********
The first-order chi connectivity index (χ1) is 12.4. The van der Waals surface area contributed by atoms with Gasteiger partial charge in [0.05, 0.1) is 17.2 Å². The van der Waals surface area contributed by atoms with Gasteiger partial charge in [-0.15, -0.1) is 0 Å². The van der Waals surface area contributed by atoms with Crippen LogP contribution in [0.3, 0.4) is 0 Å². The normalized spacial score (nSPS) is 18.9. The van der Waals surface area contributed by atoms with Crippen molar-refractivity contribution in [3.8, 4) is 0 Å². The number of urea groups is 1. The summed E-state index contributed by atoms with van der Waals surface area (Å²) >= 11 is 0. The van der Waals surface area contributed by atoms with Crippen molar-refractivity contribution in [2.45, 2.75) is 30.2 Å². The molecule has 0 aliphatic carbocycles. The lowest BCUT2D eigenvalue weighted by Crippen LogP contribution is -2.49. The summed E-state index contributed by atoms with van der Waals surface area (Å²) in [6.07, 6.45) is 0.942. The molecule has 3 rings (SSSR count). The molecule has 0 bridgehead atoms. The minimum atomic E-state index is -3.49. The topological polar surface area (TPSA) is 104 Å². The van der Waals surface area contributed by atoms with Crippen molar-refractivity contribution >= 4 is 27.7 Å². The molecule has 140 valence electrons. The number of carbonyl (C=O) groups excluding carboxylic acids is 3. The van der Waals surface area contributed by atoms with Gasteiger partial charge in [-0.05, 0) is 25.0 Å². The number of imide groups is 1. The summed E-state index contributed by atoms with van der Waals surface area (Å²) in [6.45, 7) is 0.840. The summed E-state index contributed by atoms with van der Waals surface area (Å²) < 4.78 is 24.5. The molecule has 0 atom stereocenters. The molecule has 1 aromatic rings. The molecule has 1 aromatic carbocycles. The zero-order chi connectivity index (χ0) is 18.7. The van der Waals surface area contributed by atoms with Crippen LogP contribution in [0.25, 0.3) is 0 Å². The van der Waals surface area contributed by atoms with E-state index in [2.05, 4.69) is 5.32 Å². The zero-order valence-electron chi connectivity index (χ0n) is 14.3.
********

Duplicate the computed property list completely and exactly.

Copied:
The first-order chi connectivity index (χ1) is 12.4. The van der Waals surface area contributed by atoms with Gasteiger partial charge in [0.05, 0.1) is 17.2 Å². The van der Waals surface area contributed by atoms with Gasteiger partial charge in [-0.15, -0.1) is 0 Å². The van der Waals surface area contributed by atoms with Crippen LogP contribution in [0.3, 0.4) is 0 Å². The normalized spacial score (nSPS) is 18.9. The van der Waals surface area contributed by atoms with Crippen molar-refractivity contribution in [3.8, 4) is 0 Å². The number of urea groups is 1. The summed E-state index contributed by atoms with van der Waals surface area (Å²) >= 11 is 0. The van der Waals surface area contributed by atoms with Crippen molar-refractivity contribution in [2.45, 2.75) is 30.2 Å². The molecule has 0 aliphatic carbocycles. The lowest BCUT2D eigenvalue weighted by Crippen LogP contribution is -2.49. The summed E-state index contributed by atoms with van der Waals surface area (Å²) in [6.07, 6.45) is 0.942. The molecule has 3 rings (SSSR count). The molecule has 0 bridgehead atoms. The minimum atomic E-state index is -3.49. The topological polar surface area (TPSA) is 104 Å². The van der Waals surface area contributed by atoms with Crippen molar-refractivity contribution >= 4 is 27.7 Å². The molecule has 140 valence electrons. The number of carbonyl (C=O) groups excluding carboxylic acids is 3. The van der Waals surface area contributed by atoms with Gasteiger partial charge in [-0.05, 0) is 25.0 Å². The number of imide groups is 1. The summed E-state index contributed by atoms with van der Waals surface area (Å²) in [6.45, 7) is 0.840. The summed E-state index contributed by atoms with van der Waals surface area (Å²) < 4.78 is 24.5. The molecule has 0 atom stereocenters. The molecule has 1 aromatic rings. The molecule has 1 aromatic carbocycles. The zero-order chi connectivity index (χ0) is 18.7. The van der Waals surface area contributed by atoms with Crippen LogP contribution in [0.25, 0.3) is 0 Å². The van der Waals surface area contributed by atoms with E-state index in [2.05, 4.69) is 5.32 Å². The zero-order valence-electron chi connectivity index (χ0n) is 14.3.